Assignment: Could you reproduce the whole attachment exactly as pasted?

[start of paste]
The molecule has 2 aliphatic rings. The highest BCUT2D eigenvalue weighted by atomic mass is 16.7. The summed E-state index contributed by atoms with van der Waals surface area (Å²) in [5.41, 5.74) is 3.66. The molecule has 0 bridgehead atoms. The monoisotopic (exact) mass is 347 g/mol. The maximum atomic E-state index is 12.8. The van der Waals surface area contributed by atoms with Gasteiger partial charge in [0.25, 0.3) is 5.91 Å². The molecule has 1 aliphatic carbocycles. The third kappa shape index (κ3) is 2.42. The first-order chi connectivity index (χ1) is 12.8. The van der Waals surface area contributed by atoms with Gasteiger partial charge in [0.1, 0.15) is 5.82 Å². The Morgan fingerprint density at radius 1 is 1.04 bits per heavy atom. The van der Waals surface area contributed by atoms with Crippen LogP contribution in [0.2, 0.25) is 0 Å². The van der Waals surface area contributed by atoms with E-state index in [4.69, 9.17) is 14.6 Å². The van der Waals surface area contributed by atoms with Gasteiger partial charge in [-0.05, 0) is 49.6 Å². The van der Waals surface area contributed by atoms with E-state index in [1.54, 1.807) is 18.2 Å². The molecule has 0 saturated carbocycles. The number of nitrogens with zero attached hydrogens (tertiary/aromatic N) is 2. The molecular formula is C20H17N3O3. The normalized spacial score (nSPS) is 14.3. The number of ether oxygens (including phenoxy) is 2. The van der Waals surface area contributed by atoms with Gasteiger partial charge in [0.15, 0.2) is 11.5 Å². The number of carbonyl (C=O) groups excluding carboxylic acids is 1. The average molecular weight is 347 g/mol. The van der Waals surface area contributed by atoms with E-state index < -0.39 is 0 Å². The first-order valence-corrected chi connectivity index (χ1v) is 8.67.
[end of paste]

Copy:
The molecule has 2 aliphatic rings. The highest BCUT2D eigenvalue weighted by atomic mass is 16.7. The summed E-state index contributed by atoms with van der Waals surface area (Å²) in [5.41, 5.74) is 3.66. The molecule has 0 bridgehead atoms. The monoisotopic (exact) mass is 347 g/mol. The maximum atomic E-state index is 12.8. The van der Waals surface area contributed by atoms with Gasteiger partial charge in [0.25, 0.3) is 5.91 Å². The molecule has 1 aliphatic carbocycles. The third kappa shape index (κ3) is 2.42. The first-order chi connectivity index (χ1) is 12.8. The van der Waals surface area contributed by atoms with Gasteiger partial charge in [0.1, 0.15) is 5.82 Å². The Morgan fingerprint density at radius 1 is 1.04 bits per heavy atom. The van der Waals surface area contributed by atoms with Crippen LogP contribution in [0.2, 0.25) is 0 Å². The van der Waals surface area contributed by atoms with E-state index in [4.69, 9.17) is 14.6 Å². The van der Waals surface area contributed by atoms with Gasteiger partial charge in [-0.05, 0) is 49.6 Å². The van der Waals surface area contributed by atoms with E-state index in [1.54, 1.807) is 18.2 Å². The molecule has 0 saturated carbocycles. The number of nitrogens with zero attached hydrogens (tertiary/aromatic N) is 2. The molecular formula is C20H17N3O3. The normalized spacial score (nSPS) is 14.3. The number of ether oxygens (including phenoxy) is 2. The van der Waals surface area contributed by atoms with Gasteiger partial charge in [0.15, 0.2) is 11.5 Å². The number of carbonyl (C=O) groups excluding carboxylic acids is 1. The average molecular weight is 347 g/mol. The van der Waals surface area contributed by atoms with E-state index < -0.39 is 0 Å². The first-order valence-corrected chi connectivity index (χ1v) is 8.67.